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|Sage 7130-4 X Spey Rod Perspective|
Below is my friend Henry as he gets action with my new 7130-4 X, and gets an entry in the X-ROD CHRONICLES .
|The second of my Sage X Spey Rods, a 7130-4, got a workout by several anglers during my last nine day Deschutes trip. I got in three complete sessions with it, and everyone who got to use it really liked it. We all agreed that it has a special personality, which is extremely nimble and powerful, but slightly mysterious. For a thirteen foot rod, it is eXceptionally light in weight (6 5/8 ounces) and fatigue free to use. It took me about half a day on the water and three different line changes to get in the groove. In RIO Scandi shooting heads, I started with a 435, then a 450, and settled on a 480. Then I switched to an SA Mono shooting line and picked up another ten feet in casting distance. A bright red 4210 reel completed the outfit. My casting was on par with what I have experienced with several other great rods, but every once in a while I would hit a home run cast. This let me know that there is another level of line speed hidden inside this rod that I am only occasionally able to completely unleash. More research is needed, and I am excited about what I might find.|
|Finding the exact sweet spot in 7130-4 X Rod has been difficult because it doesn't have a well-defined break-over point where the blank turns from a lever to a spring. This is because no part of the rod bends very much. It is able to store energy in the whole blank, and because the bend is comparatively shallow, it recovers instantaneously, producing blinding line speed and incredibly tight loops with little physical effort. Since the fully loaded rod tip has to travel such a short distance to deliver full energy to the fly line, the stop at the end of the casting stroke must be precise. When it is, magic happens. The 7139-4 X Rod will not only enable you to cast further, it will allow you to become a more precise caster at all ranges. This is a rod meant for elite Spey fishers, who want to take their performance to a whole new level, a level that might not be achievable without it.|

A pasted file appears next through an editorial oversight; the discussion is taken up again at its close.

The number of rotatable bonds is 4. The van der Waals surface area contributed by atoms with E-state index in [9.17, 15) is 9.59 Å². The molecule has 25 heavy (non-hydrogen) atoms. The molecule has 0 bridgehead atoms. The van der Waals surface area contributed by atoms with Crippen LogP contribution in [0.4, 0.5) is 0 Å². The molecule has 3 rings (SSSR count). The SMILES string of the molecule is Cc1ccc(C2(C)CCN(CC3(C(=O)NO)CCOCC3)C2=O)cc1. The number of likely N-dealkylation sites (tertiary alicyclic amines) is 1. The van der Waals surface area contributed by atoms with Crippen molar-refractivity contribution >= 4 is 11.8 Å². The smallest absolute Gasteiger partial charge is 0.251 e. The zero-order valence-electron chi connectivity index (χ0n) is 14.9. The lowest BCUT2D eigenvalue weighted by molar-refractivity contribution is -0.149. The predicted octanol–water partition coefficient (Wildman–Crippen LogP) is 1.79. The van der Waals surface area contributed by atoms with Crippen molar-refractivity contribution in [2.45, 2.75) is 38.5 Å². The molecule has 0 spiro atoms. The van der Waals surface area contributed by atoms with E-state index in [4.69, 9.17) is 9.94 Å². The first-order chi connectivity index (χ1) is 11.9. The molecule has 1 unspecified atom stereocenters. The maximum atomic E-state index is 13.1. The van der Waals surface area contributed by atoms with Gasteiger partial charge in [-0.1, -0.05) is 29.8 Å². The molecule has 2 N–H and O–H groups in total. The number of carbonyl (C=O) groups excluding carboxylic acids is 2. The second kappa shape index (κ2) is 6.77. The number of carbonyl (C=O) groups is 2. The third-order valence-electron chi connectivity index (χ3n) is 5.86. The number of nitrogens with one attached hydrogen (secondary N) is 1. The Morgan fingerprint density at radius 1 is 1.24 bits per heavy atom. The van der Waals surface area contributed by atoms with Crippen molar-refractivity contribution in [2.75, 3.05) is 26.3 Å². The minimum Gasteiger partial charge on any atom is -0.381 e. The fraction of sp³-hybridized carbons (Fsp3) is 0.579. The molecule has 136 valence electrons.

|The rod rack on one side of my boat (from left to right) Sage 3110-4 ONE Trout Spey rod with 4250 Sage reel, Sage 7130-4 X rod with 4210 reel, and Sage 7120-4 X rod with 6210 reel. Check out all this fine equipment on our newest web site.|
|OR BUY YOUR 7130-4 X ROD NOW !|
|Sage 7130-4 X|
Line Weight: #7
Number of Pieces: 4
Rod Weight: 6 5/8-ounces
Line Recommendations: Scandi 450-480, Skagit 540-550.
Use: The perfect blend of delicacy, accuracy, power and reach, the new contender for all-around steelhead rod. This is the 30-06 steelhead gun for average size rivers and average size steelhead in the Pacific Northwest. If you only have one steelhead rod for winter and summer (heaven forbid) this should be it. If you want to take your Spey performance to the next level, buy this rod!
|7130-4 X||Sage Fly Rod, X-Series, complete with screw top metal case and rod sock||$1095.00|
|Catching Chinooks on the Fly|
|By: Frank Day|
To many members of the swung fly cult, the steelhead or Atlantic salmon are the ultimate sport fish. In the northwest, there is another contender that many regard as equal or greater in quality to the steelhead. That fish is the mighty Chinook salmon.
Fly choice is key, as Chinook and all Pacific salmon in general are very driven to spawn. Because of this, Chinooks are naturally less curious towards flies. Larger and flashier offerings to prompt an aggressive territorial response have traditionally been quite successful. Color is also key. It’s a well known fact that Chinooks respond to chartreuse, or chartreuse and blue quite well. Those fish are generally the freshest brightest fish. Later on as they migrate upstream, their bodies accumulate lactic acid, which begins their breakdown process.